Although, until now, operating systems for desktop computers or laptops have been discussed, these are not the only platforms that are exposed to this threat. Cases of ransomware have also been found to affect mobile devices, particularly those running Android (which is the mobile operating system with the most users worldwide).

The first Android-targeting families included fake antivirus with the ability to lock the screens of the devices. In 2014 Simplocker, the first ransomware for Android activated in Tor that encrypts user files directly, was discovered by ESET. In fact, the number of malware families detected during 2015 is 4% higher compared to the number detected during 2014. A small percentage increase in malware families can represent a huge increase in individual samples.

Conclusion: The same goal for another threat

In recent years, the seizure of information stored by users and companies on various platforms has become one of the most notable trends. The impact it can have on users, by preventing them from accessing all their information due to the action of malicious code, is of growing concern.

It is one of the most concerning types of security incidents, as one, it takes full advantage of situations where a company has a lack of an effective backup strategy and two, success of this type of attack for cybercriminals has led them to extend it beyond the Windows systems and mobile devices. Its increasing impact has made it one of the greatest current concerns of consumers and companies alike.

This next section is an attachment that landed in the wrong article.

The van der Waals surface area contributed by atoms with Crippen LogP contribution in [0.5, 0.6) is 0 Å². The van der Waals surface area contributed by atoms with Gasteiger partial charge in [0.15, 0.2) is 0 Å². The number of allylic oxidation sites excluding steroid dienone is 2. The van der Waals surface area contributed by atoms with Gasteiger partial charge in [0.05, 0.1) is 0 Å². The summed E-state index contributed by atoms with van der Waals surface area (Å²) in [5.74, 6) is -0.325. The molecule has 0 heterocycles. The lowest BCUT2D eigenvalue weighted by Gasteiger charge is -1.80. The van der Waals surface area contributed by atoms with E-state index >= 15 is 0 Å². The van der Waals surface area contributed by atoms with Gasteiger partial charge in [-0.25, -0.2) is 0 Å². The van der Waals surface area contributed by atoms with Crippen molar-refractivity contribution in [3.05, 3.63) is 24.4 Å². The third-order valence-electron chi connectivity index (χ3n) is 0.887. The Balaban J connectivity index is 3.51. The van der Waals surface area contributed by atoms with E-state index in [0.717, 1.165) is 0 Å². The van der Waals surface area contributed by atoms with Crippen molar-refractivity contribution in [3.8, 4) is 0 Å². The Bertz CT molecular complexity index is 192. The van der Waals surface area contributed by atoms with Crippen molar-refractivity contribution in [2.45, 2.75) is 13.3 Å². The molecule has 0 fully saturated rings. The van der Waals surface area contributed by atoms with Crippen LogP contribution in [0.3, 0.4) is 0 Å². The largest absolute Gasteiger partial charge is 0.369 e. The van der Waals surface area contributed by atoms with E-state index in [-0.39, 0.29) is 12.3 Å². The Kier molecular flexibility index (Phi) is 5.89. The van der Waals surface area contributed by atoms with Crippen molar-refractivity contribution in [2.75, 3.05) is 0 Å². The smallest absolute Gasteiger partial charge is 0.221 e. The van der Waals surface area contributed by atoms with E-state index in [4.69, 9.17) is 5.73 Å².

During 2015, we have seen large ransomware campaigns in multiple languages, as was the case with CTB-Locker in January 2015, which must not be viewed as an isolated event.

Cybercriminals seek to convince users to accede to their threats by encrypting their files and seizing their information, and this is something that is likely to continue happening. As technology has evolved, the protection mechanisms to counter threats such as ransomware have improved based on experience, and they must be accompanied by user management and education.

However, not all devices can be protected with a security solution, and this threatens to become a future risk for consumers and companies. Based on these points, by 2016, we expect to see more ransomware campaigns trying to exploit new attack surfaces by prohibiting users from accessing their information or services. The increasing trend toward more and more devices being supplied with an internet connection provides cybercriminals with a greater variety of devices that might be attacked.

From the security side, the challenge is not only to detect and block or remove such attacks, but also to ensure the continuing availability of information. In the near future, network security, the prevention of exploits, and the appropriate configuration of devices will take on greater importance to prevent such attacks, so that users can enjoy the technology.

We are on our way towards a fivefold increase in the number of devices connected to internet over the next five years, thus reaching 25 billion online devices, so the challenge is to protect them properly against this type of attack.

Article by  Camilo Gutièrrez Amaya, welivesecurity analyst